Edward Larrabee Barnes’ 1983 Dallas Museum of Art contains something like nine public entrances—an organizational chaos that goes against conventions for museum access and security. Barnes made sense of all these perforations by attaching them all to a single broad corridor, the Concourse, which brings clarity to the building’s north/south organization. By contrast, the routes through the Museum’s display spaces lack this straightforwardness. While the collections are truly distinguished, travel through the galleries can be indirect, meandering, and even confusing.
Movement through the Sculpture Garden is also purposefully indirect. Designed by Kiley with architect Alistair Bevington from the Barnes office, a massive concrete wall conceals the garden’s presence on Ross Avenue. A single open-grate steel gate provides a straight-on view of ten vertical feet of rushing water inside the garden. Upon entry, the water wall occludes your destination: Neither left nor right offers a clear itinerary. To find the museum entrance, you will meander through courts, channels, sculptures, and groves of Live Oak trees.
The DMA’s garden remains for me one of the great examples of a well-known modernist conceit: the desire to translate the balanced calm of an abstracted non-directional field into a compelling three-dimensional spatial realm. Transforming these ideals from painting to landscape space often results in tiresome disorder and ambiguity, but when it works, it’s hugely satisfying. In a scheme like this, the devices that shape movement and seeing are not deterministic, not directed, not linear; light and shadow and sound guide your experience. It’s like wandering through one of Paul Klee’s deftly warped grids—the kind overlain with color and pattern of varying intensities. At the DMA, it works beautifully, partly because the precise channel of water threading through the middle of the scheme gives you a momentary glimpse of the whole without revealing everything. And Kiley’s bunches of Live Oaks remind me of the native Oak colonies all over eastern Texas; the trees grow improbably close together, their branches merging into a continuous dark mass of evergreen canopy. Repeated in three triangular and four rectangular grids against the backdrop of Bevington’s tall walls, Kiley’s trees have evolved a landscape character that cools the body, charges the memory, and propels you, ever slowly, to the ninth set of doors. Another kind of art lies beyond.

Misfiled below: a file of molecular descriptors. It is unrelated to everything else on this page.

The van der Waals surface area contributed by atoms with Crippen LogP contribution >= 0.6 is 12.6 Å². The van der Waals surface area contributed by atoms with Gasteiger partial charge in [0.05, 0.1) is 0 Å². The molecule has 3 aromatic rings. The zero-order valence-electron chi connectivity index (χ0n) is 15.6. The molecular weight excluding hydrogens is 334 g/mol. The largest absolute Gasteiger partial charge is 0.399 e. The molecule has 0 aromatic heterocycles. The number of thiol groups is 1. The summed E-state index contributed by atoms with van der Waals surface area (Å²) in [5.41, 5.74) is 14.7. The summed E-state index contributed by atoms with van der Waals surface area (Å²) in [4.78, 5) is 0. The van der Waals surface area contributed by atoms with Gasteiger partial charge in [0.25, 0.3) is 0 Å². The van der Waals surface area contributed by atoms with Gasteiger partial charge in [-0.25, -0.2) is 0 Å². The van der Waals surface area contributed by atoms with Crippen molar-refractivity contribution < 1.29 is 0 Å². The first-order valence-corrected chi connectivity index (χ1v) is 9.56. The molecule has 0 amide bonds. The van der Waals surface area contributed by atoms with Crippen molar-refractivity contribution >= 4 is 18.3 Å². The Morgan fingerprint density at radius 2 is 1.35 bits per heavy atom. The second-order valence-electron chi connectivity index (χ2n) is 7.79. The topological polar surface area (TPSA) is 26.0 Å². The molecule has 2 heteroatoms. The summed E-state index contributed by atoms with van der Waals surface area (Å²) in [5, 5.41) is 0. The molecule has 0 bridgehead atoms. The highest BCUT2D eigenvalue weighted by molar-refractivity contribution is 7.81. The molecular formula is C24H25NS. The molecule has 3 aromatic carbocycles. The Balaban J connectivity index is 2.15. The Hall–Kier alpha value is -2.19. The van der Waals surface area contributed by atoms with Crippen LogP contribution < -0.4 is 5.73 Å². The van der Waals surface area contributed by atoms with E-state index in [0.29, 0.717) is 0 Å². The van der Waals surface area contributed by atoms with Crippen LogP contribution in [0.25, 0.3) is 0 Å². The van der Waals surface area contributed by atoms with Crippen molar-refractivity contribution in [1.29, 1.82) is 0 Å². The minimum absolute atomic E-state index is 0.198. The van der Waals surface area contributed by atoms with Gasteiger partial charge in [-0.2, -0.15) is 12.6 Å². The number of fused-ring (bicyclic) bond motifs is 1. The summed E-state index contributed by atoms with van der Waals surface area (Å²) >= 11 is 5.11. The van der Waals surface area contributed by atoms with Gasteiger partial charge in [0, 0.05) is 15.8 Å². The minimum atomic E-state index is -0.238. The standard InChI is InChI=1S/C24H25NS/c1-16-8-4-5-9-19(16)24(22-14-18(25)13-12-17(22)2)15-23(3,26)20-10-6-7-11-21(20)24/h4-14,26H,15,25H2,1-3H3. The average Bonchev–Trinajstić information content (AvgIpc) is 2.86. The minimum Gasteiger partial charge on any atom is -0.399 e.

Landscape Voice. “Dallas Museum of Art Garden,” http://landscapevoice.com/dallas-museum-of-art-garden/.
The Dallas Arts District. “Architecture: Dallas Museum of Art,” http://www.thedallasartsdistrict.org/district/art-in-architecture/architecture.
The Cultural Landscape Foundation. “What’s Out There: Dallas Museum of Art,” http://tclf.org/landscapes/dallas-museum-art.
Kiley, Dan and Jane Amidon. Dan Kiley: The Complete Works of America’s Master Landscape Architect (Boston, New York, London: Little, Brown and Company, 1999), 94-97.
“Dan Kiley: Landscape Design II.” Process: Architecture 108. (Tokyo: Japan, Process Architecture Publishing Co., 1993), 91-93.
Plan courtesy Jane Amidon from the Office of Dan Kiley.